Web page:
Tuesday’s defeat in Connecticut’s primary election of President George W. Bush’s "favorite Democrat," Sen. Joe Lieberman, by a little-known antiwar candidate marks a major setback to neoconservative hopes of maintaining bipartisan support for the administration’s aggressive foreign policies, particularly in the Middle East.
Lieberman, the Democrats’ vice presidential candidate in the 2000 campaign, received strong support from prominent neoconservatives, especially those who had led the campaign to invade Iraq, in the closing days of the primary battle, when it became clear that his challenger, Ned Lamont, was on the verge of victory.
"What drives so many Democrats crazy about Lieberman is not simply his support for the Iraq war," complained Weekly Standard editor and co-founder of the Project for a New American Century (PNAC) William Kristol in response to polls last week showing that Lamont had pulled ahead of the three-term incumbent by a large margin. "It’s that he’s unashamedly pro-American."
In the event, Lieberman, who was backed in the primary by both Bill and Hillary Clinton, among other prominent Establishment Democrats, did not do as poorly as last week’s polls indicated, losing by a 48-52 percent margin.
The relative closeness of the final results clearly encouraged him to announce, even as he conceded the primary Tuesday night, that he will run as an independent against both Lamont and the Republican candidate, Alan Schlesinger, in the general election in November.
Because Connecticut is strongly Democratic, Lieberman’s hopes rest on wooing a sufficient number of conservative Democrats and independents to his side to overcome the backing of the state and national party organizations for Lamont, a multimillionaire heir and businessman who had never before run for statewide office. Whether he can succeed particularly in light of the strong anti-incumbent mood in the country was a matter of much speculation here Wednesday.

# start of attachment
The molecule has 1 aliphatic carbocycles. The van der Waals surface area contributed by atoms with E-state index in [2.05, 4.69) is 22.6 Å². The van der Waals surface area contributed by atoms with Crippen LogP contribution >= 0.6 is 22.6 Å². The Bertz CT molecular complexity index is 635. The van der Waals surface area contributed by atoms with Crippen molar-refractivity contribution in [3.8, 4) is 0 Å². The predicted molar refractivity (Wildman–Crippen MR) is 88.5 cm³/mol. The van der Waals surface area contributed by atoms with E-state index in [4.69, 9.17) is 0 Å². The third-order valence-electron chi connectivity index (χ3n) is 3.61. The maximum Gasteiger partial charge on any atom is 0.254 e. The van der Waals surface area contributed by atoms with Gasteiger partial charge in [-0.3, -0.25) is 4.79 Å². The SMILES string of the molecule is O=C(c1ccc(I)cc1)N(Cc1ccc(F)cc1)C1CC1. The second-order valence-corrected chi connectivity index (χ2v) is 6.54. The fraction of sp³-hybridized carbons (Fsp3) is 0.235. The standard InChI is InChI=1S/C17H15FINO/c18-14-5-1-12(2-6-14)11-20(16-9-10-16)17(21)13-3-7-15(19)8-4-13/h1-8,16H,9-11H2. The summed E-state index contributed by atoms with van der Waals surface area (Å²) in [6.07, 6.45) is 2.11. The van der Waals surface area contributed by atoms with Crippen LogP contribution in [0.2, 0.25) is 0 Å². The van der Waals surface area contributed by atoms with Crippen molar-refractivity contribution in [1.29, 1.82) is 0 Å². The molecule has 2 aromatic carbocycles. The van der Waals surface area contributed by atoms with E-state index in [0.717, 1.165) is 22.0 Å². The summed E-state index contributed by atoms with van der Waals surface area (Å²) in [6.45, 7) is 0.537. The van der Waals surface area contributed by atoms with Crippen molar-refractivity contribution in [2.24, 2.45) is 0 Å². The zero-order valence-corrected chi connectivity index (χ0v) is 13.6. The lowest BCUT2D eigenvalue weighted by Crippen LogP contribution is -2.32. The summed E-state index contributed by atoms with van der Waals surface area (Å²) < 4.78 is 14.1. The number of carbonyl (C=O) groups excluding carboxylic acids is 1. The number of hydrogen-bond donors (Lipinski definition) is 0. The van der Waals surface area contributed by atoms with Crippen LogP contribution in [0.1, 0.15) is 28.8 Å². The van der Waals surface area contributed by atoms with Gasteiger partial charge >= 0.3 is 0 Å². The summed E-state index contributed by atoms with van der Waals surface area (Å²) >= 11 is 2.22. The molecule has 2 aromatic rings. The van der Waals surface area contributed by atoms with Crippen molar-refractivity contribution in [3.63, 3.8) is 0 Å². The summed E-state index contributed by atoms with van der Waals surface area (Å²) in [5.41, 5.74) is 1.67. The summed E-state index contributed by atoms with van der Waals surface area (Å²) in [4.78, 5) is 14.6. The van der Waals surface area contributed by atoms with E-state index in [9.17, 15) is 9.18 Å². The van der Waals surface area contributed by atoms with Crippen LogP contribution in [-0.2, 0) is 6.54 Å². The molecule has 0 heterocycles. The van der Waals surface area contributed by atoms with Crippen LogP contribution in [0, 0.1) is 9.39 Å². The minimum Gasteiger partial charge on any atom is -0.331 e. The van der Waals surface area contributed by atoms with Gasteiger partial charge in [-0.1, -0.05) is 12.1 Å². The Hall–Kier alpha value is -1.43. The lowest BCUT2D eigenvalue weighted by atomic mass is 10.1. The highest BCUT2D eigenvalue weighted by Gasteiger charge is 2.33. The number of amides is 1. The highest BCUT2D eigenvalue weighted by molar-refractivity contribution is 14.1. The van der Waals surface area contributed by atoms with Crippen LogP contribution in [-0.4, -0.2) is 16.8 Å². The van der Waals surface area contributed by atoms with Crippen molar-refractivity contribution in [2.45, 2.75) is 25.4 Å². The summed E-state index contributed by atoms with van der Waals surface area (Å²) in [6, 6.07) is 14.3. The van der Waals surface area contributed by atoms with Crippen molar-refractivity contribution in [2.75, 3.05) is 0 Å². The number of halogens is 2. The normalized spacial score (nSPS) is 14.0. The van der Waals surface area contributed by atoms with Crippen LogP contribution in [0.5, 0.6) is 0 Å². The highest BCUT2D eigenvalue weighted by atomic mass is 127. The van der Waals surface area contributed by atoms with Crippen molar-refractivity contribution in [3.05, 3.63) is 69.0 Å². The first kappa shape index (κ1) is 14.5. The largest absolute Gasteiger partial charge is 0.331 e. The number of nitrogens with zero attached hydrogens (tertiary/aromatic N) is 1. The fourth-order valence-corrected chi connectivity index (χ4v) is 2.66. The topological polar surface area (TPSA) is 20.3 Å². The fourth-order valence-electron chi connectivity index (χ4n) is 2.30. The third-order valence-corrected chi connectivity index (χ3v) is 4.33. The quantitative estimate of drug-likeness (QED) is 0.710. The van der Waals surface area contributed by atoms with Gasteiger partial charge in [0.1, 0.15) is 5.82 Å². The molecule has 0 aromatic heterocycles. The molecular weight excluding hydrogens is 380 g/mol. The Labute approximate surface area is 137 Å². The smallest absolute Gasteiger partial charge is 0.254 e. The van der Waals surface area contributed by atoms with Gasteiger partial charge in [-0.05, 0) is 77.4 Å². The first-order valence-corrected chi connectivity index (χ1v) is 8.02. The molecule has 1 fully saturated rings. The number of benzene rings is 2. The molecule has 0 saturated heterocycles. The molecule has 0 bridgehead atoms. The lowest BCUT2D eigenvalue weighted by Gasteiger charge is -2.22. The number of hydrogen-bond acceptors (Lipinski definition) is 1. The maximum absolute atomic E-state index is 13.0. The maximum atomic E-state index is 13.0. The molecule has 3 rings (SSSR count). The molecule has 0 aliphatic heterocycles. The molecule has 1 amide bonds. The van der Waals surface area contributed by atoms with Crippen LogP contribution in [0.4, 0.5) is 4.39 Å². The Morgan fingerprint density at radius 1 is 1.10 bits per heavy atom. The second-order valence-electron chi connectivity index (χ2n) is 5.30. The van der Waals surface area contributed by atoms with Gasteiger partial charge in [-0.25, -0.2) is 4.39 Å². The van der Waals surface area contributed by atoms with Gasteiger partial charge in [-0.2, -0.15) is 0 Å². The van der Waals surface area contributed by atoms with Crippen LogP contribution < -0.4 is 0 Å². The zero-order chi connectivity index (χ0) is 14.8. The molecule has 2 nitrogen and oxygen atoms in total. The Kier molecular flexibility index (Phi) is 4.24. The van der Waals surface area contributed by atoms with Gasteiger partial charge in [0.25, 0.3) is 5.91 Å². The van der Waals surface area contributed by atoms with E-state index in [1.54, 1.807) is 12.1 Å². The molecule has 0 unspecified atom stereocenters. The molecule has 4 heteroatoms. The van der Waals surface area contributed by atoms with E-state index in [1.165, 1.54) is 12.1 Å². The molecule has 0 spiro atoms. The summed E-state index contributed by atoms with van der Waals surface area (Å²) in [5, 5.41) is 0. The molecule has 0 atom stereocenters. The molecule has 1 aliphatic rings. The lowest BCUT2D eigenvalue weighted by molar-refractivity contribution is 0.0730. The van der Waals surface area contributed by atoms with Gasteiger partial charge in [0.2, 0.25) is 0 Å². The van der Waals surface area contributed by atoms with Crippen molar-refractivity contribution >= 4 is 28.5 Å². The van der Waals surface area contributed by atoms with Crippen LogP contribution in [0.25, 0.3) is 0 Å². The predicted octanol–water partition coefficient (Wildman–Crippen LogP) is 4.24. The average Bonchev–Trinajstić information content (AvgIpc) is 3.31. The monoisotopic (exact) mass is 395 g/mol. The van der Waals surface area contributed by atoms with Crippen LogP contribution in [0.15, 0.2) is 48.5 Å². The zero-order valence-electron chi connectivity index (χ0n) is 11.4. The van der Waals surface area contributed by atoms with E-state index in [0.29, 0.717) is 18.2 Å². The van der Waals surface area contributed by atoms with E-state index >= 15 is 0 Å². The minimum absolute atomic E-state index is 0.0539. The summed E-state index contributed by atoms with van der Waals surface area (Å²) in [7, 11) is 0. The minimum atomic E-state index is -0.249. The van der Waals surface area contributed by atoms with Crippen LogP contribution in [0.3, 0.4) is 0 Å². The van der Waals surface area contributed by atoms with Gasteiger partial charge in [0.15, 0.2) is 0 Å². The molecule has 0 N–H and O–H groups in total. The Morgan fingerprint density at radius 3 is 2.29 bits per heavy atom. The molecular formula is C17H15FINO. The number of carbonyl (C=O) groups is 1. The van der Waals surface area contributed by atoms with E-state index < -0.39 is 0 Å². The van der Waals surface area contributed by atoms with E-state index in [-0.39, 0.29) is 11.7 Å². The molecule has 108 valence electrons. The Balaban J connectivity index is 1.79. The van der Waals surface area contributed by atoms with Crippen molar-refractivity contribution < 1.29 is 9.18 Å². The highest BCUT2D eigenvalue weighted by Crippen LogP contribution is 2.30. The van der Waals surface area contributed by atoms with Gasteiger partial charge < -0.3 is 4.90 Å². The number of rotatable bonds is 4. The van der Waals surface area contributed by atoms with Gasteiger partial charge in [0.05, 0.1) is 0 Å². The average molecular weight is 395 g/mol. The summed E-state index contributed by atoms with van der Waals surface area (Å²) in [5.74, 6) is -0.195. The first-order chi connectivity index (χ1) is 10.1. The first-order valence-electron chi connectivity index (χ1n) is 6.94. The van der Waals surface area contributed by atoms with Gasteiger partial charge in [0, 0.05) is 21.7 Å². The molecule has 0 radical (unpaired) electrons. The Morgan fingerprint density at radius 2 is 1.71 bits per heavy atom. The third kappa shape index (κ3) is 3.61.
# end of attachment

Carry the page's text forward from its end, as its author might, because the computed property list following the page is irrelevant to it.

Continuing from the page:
Most analysts attributed Lamont’s remarkable victory it marked only the third time in 25 years that an incumbent senator was defeated in a primary election to a combination of grassroots Democrats’ revulsion toward Bush and the Iraq war, in particular, and Lieberman’s failure to pay attention to the concerns of his constituents back home.
"There was a personal sense among Connecticut Democrats that his national agenda is what matters to him and not Connecticut," a former state party chairman told the Washington Post earlier this week.
Nonetheless, Lamont’s victory was hailed by critics of both Lieberman and Bush’s foreign policy here as a potential watershed for both the Democratic Party and the antiwar movement.
"His victory represents a growing voter revolt against the failed policies and politics of the Bush administration and its congressional enablers, particularly the debacle in Iraq," according to Robert Borosage, co-director of the Campaign for America’s Future, which represents more left-wing Democrats.
"After [Lieberman’s] defeat, Democrats will show more backbone in challenging the current disastrous course, and more Republicans will look for ways to distance themselves from the president," he wrote on TomPaine.com Wednesday.
In particular, the primary result is likely to pull several likely Democratic presidential aspirants. These include Sen. Clinton and Sen. Joseph Biden, who, while critical of the administration’s competence in Iraq, have steadfastly resisted setting a timetable for withdrawal.
They are also closer to the growing number of their congressional colleagues who favor a relatively quick pullout beginning no later than the end of this year a position shared by 61 percent of the U.S. public, according to a CNN poll that was coincidentally released Wednesday.